Vladimir Putin speaks with Berel Lazar, the chief rabbi of Russia, and Alexander Boroda, head of the Jewish Communities’ Federation, in Moscow in 2016. ALEXEI DRUZHININ/AFP via Getty Images.
This Week’s Guest: Maxim Shrayer
On February 24, when Russian president Vladimir Putin began his country’s invasion of Ukraine, Jewish leaders found themselves caught on opposing sides of an active war. Ukrainian rabbis have suggested that the war is a holy fight between good and evil. Jewish religious leaders in Russia, meanwhile, have come under heavy pressure to denounce the war publicly, which most of them have thus far avoided doing, no doubt in part since the Russian government is now cracking down on dissent. Instead, they’ve generally taken a publicly pacifist position, arguing that all war is bad and that holiness can be found in peace.
On this week’s podcast, Maxim D. Shrayer, a professor of Russian, English, and Jewish studies at Boston College, joins Mosaic’s editor Jonathan Silver to discuss how those Russian Jewish leaders have tried to balance their competing priorities. As Shrayer points out, though many of them likely oppose the war, they’re also called to care for their communities, maintain functional relations with the political authorities, and preserve what their congregants have built up over the decades since the end of the Soviet Union. So what are the moral obligations of Russia’s Jewish leaders right now?
Musical selections in this podcast are drawn from the Quintet for Clarinet and Strings, op. 31a, composed by Paul Ben-Haim and performed by the ARC Ensemble.
The Jewish religious leaders have several degrees of separation [from the Russian government], and this is why in a sense one has a different expectation of them than, perhaps, of the Russian Orthodox Church, which is seen as basically at this point a propaganda tool for Putin. The problem, is that I don’t think anybody has the hard evidence that would tell us what exactly that degree of separation is, and what exactly the unwritten script is that the Jewish religious leaders in Russia are expected to follow by Putin’s regime.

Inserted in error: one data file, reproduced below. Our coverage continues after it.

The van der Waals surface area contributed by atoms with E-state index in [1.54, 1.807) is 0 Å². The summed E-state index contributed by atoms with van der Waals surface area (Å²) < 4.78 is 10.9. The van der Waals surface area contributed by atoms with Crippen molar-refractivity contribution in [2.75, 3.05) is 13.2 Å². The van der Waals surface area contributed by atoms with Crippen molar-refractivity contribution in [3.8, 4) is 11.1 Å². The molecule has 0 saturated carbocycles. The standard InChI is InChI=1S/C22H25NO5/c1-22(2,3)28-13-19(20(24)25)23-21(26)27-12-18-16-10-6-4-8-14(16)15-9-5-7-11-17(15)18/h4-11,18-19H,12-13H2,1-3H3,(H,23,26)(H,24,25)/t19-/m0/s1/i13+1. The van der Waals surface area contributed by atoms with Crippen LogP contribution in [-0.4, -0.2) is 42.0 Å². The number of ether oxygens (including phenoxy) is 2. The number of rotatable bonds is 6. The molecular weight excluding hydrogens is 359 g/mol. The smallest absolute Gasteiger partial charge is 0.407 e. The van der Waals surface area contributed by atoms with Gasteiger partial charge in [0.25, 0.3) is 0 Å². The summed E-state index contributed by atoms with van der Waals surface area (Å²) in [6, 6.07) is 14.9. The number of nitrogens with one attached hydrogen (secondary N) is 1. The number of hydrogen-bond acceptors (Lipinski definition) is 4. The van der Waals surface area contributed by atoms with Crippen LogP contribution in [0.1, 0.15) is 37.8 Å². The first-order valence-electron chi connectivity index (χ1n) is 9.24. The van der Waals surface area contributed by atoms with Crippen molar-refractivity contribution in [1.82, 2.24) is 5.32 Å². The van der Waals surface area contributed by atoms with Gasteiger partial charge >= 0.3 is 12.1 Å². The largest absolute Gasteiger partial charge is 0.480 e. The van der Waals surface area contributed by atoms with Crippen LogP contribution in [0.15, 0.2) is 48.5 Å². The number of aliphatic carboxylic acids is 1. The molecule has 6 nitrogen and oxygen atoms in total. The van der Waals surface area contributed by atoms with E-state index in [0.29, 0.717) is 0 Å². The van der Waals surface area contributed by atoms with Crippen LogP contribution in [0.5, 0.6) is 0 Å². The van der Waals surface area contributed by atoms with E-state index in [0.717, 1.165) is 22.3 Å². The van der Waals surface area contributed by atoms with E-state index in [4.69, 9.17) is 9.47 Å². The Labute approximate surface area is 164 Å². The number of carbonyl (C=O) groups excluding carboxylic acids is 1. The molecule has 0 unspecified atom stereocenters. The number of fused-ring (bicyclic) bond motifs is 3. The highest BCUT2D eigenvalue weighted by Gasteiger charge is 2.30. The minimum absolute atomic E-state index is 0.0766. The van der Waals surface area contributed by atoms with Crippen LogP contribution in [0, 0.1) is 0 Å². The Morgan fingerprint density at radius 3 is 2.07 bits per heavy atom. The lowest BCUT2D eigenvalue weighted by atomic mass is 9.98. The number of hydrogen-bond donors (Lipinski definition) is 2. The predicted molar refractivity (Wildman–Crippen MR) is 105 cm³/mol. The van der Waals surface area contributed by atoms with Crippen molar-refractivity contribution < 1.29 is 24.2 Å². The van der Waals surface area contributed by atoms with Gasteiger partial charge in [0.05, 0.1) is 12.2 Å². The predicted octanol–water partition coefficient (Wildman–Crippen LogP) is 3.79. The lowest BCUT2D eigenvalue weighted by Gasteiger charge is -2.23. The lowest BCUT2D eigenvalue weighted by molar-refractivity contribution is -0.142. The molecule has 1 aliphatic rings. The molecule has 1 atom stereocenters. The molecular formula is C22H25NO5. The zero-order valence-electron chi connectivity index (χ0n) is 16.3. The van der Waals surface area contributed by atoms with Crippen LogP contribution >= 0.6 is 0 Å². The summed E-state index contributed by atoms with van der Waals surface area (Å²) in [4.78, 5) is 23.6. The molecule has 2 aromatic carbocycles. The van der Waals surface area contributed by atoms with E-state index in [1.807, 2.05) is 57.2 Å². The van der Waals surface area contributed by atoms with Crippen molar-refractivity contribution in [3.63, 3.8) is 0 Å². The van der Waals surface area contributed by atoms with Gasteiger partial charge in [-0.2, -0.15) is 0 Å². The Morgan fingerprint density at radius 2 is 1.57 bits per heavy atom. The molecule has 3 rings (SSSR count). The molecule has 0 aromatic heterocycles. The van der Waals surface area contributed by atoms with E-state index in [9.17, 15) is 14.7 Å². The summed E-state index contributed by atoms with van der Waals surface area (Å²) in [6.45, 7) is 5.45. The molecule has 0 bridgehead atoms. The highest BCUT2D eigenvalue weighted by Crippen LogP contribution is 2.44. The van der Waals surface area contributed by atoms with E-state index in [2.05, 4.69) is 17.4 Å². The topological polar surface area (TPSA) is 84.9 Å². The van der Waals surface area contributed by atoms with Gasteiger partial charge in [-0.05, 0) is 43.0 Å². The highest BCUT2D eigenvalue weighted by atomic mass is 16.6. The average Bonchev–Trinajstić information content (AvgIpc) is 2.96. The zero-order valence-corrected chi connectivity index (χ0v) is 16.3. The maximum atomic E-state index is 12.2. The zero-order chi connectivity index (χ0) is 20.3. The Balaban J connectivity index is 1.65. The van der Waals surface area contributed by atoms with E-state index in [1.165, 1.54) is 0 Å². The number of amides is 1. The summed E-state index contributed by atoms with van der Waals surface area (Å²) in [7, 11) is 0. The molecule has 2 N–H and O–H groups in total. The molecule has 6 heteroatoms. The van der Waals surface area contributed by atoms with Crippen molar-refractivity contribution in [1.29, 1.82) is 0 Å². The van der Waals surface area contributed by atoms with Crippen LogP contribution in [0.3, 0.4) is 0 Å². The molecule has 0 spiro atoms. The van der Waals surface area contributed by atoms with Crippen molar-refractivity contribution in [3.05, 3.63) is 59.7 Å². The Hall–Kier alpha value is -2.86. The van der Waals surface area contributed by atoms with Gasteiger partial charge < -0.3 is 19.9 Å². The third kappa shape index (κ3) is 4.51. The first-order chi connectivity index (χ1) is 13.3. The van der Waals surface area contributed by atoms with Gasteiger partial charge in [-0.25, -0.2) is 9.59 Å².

We have to infer the policies on the basis of the practice. This is one of the hardest things for historians and cultural historians especially. In a sense it’s a little bit like the Jewish situation in the former Soviet Union. Let’s say they are introducing the rhetoric of anti-Zionism which is kind of directed against Israel but becomes an unspoken rhetoric against anything self-consciously Jewish. At the same time, of course if hard-pressed, nominally, it is not anti-Semitic to the Soviet propaganda machine, it’s anti-Israel. With the present situation, I think the degree of separation is not just physical, it is also metaphysical, and that’s why I think it’s so challenging for the Western mind to wrap oneself around it. How do you imagine the metaphysical separation in a dictatorship?
Just to give you a counter-example. Imagine, is it like the situation in Pinochet’s Chile, where there were Jewish leaders, religious, communal, that collaborated with Pinochet’s regime? There were top Jews in Pinochet’s government, generals, and then there were those who actively opposed Pinochet and were persecuted. So the question is, how do we judge the collaboration of those Jews who are in with the regime? I think one could say, if you are a Jewish general of the air force in Pinochet’s government, you collaborate, there’s no degree of separation. But this situation is different.